With all these running miles under his belt, Murdoch is something of the bard of the long distance. A 2004 poem, Milano 6 pm, reflects:

'I know this town
The runner sees everything
It his privilege to stagger
Through the six o'clock stroll
Picking up a scent from families
Leaning on the warmth of lovers
Stealing day-end joy from workers

I think I know this town
The runners sees everything
Thinks geography is power...'

Then there's the songs. The Loneliness of the Middle Distance Runner includes the line 'Have you seen the loneliness of a middle distance runner, As he stops the race and looks around?', plainly referencing the Alan Sillitoe story/film but perhaps also a reflection on the experience of finishing a race surrounded by loads of people but really having been lost inside your head/body/pain for that final stretch.

'The Stars of Track and Field', from the  great 1996 'If you're feeling sinister' album, manages to make athletics training sound sexy, and is also very funny:

'...Have you and her been taking pictures of your obsessions?
Because I met a kid who went through one of your sessions
In his blue velour and silk
You liberated
A boy I never rated
And now he's throwing discus
For Liverpool and Widnes
You liberated
A boy I never rated
And now he's doing business

The stars of track and field, you are
The stars of track and field, you are
The stars of track and field are beautiful people

Could I write a piece about you now that you've made it?
About the hours spent, the emptiness in your training
You only did it so that you could wear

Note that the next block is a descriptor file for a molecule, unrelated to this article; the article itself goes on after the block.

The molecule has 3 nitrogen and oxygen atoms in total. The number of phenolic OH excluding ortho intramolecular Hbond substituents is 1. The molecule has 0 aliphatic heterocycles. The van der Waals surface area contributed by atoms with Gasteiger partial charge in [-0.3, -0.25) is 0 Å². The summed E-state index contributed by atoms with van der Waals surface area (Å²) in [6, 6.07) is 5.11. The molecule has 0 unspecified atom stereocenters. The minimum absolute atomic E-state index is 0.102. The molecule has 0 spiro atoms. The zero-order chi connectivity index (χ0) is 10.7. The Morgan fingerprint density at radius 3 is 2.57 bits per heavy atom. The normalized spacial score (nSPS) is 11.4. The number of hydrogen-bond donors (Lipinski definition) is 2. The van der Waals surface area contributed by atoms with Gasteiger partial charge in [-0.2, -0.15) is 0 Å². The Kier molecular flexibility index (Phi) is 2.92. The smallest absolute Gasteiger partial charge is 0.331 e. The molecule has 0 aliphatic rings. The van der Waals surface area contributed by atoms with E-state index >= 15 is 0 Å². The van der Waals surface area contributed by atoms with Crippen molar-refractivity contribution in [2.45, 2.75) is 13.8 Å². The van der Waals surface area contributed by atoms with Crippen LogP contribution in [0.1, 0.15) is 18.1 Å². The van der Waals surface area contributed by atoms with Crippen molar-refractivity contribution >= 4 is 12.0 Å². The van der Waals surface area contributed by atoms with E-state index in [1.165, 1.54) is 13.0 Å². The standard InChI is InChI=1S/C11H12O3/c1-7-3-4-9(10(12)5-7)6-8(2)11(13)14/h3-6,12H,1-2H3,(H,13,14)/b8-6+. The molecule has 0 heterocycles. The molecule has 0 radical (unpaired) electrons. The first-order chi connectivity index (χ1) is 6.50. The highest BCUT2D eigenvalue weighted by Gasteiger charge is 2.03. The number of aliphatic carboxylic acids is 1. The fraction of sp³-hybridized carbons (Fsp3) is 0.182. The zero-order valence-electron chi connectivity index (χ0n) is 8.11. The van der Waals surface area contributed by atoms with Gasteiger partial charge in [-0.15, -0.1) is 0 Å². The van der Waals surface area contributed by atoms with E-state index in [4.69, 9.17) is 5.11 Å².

Your terry underwear
And feel the city air
Run past your body

Could I write a requiem for you when you're dead?
"She had the moves, she had the speed, it went to her head"
She never needed anything to get her round the track
But when she's on her back
She had the knowledge
To get her into college
But when she's on her back
She had the knowledge
To get her into college'

The video for 'I'm a cuckoo'  (2004) features an actual Scottish star of track of track and field:  Allan Wells, who won gold in the 100m at the 1980 Moscow Olympic games.


 Wells plays Murdoch's trainer, struggling to keep him focused in the midst of a romantic crisis that also sees Murdoch running all over Glasgow.


I should also mention early B&S song 'Lazy Line Painter Jane'  (1997) which includes the verse

'Let's see your kit for games. 
All the girls look the same. 
You are challenging styles for running miles. 
You're running miles in some boys jumper'.

I must admit I quoted the last line to my partner very recently after she appropriated my new long sleeve running top.

[update 16 May 2015] 

Just noticed another one- (My Girl's Got) Miraculous Technique (2001):

'I 
know my legs are weak, but if I hear my baby speak, then I’ll start running.
She’s got miraculous techniques'









2 comments:

  1. Is possible to buy the retro-styled Glasgow University runners vest that Emily Browning wears?

    ReplyDelete
  2. I'd really like to see this film, but I think I missed it in the cinemas! It looks very very twee!

    ReplyDelete